Chef Jock Zonfrillo has brought many concepts to Adelaide, but the crown jewel among them is Orana, which operates as one of the few restaurants taking the latter part of its Modern Australian tag seriously.

Working alongside Indigenous communities across the country, Zonfrillo has brought Australian ingredients into a fine-dining context, showcasing what can be achieved by making use of native produce.

An Afghan restaurant is serving up delicious meals, to diners and the homeless.

4. Parwana Afghan Kitchen

Run by the Ayubi family, Parwana is a favourite throughout Adelaide, and might be the busiest restaurant in Adelaide’s suburban west. Afghan hospitality is the cornerstone of the business, and anyone who has dined will come away raving of the banjaan borani (eggplant curry) and narenj palaw (a rice pilaf dish with candied orange, almonds and pistachios). Parwana doesn’t stock alcoholic beverages, but it is BYO and corkage is donated to charity.

More reason to go
How a plate of eggplant gave this restaurant cult-like status
Even after 10 years, creating an eat-with-your-hands mess is still just as important as keeping Afghan food traditions alive for this family-run restaurant.

5. Allegra Dining Room

Whatever your thoughts on vegan culture, Allegra Dining Room is bound to offer a new perspective. Founders Melissa and Federico Pisanelli, who also own and run the restaurant and pizzeria Etica, located below Allegra, have produced a hyper-seasonal 10-item set menu of wholly plant-based dishes, bringing into being Adelaide’s first vegan fine-dining restaurant.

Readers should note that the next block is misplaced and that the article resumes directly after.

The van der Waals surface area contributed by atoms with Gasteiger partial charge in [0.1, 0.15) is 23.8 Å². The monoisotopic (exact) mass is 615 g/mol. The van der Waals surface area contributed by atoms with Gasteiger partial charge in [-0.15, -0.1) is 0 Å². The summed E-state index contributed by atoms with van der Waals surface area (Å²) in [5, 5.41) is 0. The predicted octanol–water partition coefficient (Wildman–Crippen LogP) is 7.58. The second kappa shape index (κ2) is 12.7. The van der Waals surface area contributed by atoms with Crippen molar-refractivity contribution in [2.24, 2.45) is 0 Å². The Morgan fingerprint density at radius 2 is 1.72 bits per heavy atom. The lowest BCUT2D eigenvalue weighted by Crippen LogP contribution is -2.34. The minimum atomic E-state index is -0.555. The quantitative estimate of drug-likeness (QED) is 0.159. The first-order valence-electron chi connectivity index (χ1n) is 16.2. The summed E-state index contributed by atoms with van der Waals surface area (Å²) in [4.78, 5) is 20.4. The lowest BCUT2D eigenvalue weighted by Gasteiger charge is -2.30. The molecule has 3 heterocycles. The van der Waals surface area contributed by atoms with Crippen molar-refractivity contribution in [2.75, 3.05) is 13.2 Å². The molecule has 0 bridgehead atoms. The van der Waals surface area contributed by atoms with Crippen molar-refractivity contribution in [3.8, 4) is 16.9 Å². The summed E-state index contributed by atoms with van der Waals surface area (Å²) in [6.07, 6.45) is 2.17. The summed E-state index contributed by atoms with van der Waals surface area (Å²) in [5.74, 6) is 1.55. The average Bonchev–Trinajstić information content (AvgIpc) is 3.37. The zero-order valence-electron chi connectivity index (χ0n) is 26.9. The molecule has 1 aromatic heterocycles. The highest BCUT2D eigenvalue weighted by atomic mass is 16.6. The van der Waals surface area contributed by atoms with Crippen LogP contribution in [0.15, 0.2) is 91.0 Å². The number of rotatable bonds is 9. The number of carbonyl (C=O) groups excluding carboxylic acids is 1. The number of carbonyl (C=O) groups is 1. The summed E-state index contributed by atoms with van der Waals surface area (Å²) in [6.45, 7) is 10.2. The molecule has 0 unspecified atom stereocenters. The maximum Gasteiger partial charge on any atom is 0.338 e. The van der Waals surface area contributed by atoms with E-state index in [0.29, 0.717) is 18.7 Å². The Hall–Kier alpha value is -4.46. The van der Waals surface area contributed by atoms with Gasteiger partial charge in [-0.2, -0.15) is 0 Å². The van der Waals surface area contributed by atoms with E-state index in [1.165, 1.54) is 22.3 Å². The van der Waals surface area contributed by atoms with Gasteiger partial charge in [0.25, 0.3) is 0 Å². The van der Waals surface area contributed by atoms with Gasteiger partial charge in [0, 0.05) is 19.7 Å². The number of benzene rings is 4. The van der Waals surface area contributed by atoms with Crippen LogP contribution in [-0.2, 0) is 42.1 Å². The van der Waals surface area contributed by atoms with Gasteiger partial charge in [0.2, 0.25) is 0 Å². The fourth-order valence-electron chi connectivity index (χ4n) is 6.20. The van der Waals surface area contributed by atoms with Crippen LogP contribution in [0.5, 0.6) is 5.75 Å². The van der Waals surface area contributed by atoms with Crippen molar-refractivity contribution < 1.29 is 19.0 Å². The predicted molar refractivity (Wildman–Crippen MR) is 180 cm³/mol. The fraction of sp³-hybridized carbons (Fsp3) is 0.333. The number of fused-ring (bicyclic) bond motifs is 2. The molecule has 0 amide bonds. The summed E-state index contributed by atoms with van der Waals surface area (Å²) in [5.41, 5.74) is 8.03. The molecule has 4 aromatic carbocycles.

6. Taco Quetzalcoatl

Located a half-hour drive north of the city, Salisbury was not known as a food destination, until Margarita Galindo Gallardo opened up her homestyle taqueria, Taco Quetzalcoatl.

From a humble shopfront, Margarita’s house-made tortillas, stuffed with a range of both Mexican- and Aussie-oriented fillings, tamales, burritos and huaraches garnered international attention, leading to a second Taco Quetzalcoatl to open in the more inner-suburban location, Unley.

7. Shibui

For all the breadth of cuisine on offer throughout Adelaide, the city’s dessert crowd has long stood underserved. Shibui entered this market in no half-measure. Founded by Quang Nguyen, Thy Nguyen and Lisa Chao, the dessert bar combines nostalgic flavours with the full weight of Quang’s cheffing abilities. Not all Shibui dishes are instantly recognisable – neither the mandarin cheesecake nor the yuzu meringue pies look anything like a cheesecake or pie – but they make up for it in texture and taste.

8. Ballaboosta

In Yiddish, ballaboosta is an endearing term meaning the perfect homemaker, and at this Halifax Street restaurant, she is also on staff. The restaurant was founded by Naj Moubayed, but the kitchen is the dominion of his mother, Betty (better known as Aunty Betty to regular customers). It is from Betty that the restaurant’s flavours originate: the kibbeh, the spiced rice vine leaves, kafta, and samaki harra – a wood-oven-baked marinated fish dish. Throw in bottomless house-made, fresh-from-the-wood-oven pita, and you’ve got yourself a perfect lunch or night out.

Ainsley Harriott the Adelaide Central Market in the final episode of the brand-new season of Ainsley's Australian Market Menu. Catch it at 7:30pm Thursday 14 November on SBS, catch up on SBS Food at 7:30pm Sundays, or stream on SBS On Demand. Visit the Market Menu website for recipes, the episode guide and more.